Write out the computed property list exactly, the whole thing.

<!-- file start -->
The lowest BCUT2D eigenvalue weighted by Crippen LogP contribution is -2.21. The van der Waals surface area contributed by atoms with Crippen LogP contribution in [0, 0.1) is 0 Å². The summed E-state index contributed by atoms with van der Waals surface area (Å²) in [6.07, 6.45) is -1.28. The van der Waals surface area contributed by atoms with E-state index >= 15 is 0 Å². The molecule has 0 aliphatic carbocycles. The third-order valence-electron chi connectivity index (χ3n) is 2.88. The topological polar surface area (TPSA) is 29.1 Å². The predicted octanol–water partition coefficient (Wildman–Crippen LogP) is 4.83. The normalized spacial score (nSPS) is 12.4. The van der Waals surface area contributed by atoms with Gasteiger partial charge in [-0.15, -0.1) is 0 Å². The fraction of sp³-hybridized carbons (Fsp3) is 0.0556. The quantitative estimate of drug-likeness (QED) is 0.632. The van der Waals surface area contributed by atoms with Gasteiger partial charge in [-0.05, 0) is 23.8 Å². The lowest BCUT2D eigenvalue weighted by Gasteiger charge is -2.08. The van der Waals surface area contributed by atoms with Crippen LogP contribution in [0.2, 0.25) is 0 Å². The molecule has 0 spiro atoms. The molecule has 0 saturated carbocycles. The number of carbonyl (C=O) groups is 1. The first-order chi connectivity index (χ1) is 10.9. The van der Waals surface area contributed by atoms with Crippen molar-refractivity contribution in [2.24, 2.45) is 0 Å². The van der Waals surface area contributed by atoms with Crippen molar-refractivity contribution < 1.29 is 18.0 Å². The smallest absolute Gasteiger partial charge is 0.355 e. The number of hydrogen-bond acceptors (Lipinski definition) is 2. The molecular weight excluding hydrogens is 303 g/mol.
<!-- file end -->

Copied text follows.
The lowest BCUT2D eigenvalue weighted by Crippen LogP contribution is -2.21. The van der Waals surface area contributed by atoms with Crippen LogP contribution in [0, 0.1) is 0 Å². The summed E-state index contributed by atoms with van der Waals surface area (Å²) in [6.07, 6.45) is -1.28. The van der Waals surface area contributed by atoms with E-state index >= 15 is 0 Å². The molecule has 0 aliphatic carbocycles. The third-order valence-electron chi connectivity index (χ3n) is 2.88. The topological polar surface area (TPSA) is 29.1 Å². The predicted octanol–water partition coefficient (Wildman–Crippen LogP) is 4.83. The normalized spacial score (nSPS) is 12.4. The van der Waals surface area contributed by atoms with Gasteiger partial charge in [-0.15, -0.1) is 0 Å². The fraction of sp³-hybridized carbons (Fsp3) is 0.0556. The quantitative estimate of drug-likeness (QED) is 0.632. The van der Waals surface area contributed by atoms with Gasteiger partial charge in [-0.05, 0) is 23.8 Å². The lowest BCUT2D eigenvalue weighted by Gasteiger charge is -2.08. The van der Waals surface area contributed by atoms with Crippen LogP contribution in [0.2, 0.25) is 0 Å². The molecule has 0 spiro atoms. The molecule has 0 saturated carbocycles. The number of carbonyl (C=O) groups is 1. The first-order chi connectivity index (χ1) is 10.9. The van der Waals surface area contributed by atoms with Crippen molar-refractivity contribution in [2.24, 2.45) is 0 Å². The van der Waals surface area contributed by atoms with Crippen molar-refractivity contribution < 1.29 is 18.0 Å². The smallest absolute Gasteiger partial charge is 0.355 e. The number of hydrogen-bond acceptors (Lipinski definition) is 2. The molecular weight excluding hydrogens is 303 g/mol.